Widening an explosive debate on torture, President Barack Obama on Tuesday opened the possibility of prosecution for Bush-era lawyers who authorized brutal interrogation of terror suspects and suggested Congress might order a full investigation.The players:
Less than a week after declaring it was time for the nation to move on rather than "laying blame for the past," Obama found himself describing what might be done next to investigate what he called the loss of "our moral bearings."
His comments all but ensured that the vexing issue of detainee interrogation during the Bush administration will live on well into the new president's term. Obama, who severely criticized the harsh techniques during the campaign, is feeling pressure from his party's liberal wing to come down hard on the subject. At the same time, Republicans including former Vice President Dick Cheney are insisting the methods helped protect the nation and are assailing Obama for revealing Justice Department memos detailing them.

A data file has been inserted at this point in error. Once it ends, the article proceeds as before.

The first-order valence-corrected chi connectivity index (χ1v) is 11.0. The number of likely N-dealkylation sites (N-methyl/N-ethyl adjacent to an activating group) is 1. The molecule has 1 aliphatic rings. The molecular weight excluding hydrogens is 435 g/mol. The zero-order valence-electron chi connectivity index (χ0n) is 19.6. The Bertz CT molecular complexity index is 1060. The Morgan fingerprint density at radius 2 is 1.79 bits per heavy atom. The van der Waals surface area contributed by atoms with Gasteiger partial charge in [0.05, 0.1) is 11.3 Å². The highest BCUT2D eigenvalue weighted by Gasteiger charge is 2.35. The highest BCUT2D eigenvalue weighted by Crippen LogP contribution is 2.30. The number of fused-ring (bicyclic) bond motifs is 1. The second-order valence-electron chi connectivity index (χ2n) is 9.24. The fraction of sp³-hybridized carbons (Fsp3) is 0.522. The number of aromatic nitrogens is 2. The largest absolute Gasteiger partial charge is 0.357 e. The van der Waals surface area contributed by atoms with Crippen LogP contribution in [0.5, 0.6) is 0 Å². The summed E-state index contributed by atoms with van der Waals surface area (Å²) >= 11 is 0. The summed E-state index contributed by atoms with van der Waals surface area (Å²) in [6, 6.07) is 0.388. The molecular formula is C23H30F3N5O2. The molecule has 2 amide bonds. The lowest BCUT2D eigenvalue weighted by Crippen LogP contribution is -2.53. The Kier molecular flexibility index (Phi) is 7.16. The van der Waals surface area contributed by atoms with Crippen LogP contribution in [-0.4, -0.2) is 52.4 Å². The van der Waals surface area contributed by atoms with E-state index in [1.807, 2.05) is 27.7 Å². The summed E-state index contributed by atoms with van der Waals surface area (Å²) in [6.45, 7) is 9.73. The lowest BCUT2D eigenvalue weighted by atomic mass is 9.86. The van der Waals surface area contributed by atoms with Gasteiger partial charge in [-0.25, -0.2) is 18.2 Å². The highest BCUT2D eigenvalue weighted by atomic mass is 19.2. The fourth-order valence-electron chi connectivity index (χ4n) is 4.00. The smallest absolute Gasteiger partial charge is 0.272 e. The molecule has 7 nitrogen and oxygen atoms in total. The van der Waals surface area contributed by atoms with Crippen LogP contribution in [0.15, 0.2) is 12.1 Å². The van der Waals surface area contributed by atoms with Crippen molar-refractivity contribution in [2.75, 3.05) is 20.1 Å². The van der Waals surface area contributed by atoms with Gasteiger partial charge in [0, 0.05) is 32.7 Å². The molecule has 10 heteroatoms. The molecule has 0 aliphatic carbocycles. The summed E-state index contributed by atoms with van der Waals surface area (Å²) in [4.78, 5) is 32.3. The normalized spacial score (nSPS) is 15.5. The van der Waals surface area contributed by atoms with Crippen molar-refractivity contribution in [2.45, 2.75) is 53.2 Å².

The three men facing the most scrutiny are former Justice Department officials Jay Bybee, John Yoo and Steven Bradbury. Bybee is currently a judge on the 9th U.S. Circuit Court of Appeals. Yoo is a professor at the University of California-Berkeley.While it's not as important as lying about oral sex, conspiracy to commit torture is a big deal.
It might be argued that the officials were simply doing their jobs, providing legal advice for the Bush administration. However, John Strait, a law professor at Seattle University said, "I think there are a slew of potential charges."
Those could include conspiracy to commit felonies, including torture, he suggested.
Bybee also could face impeachment in Congress if lawmakers were so inclined.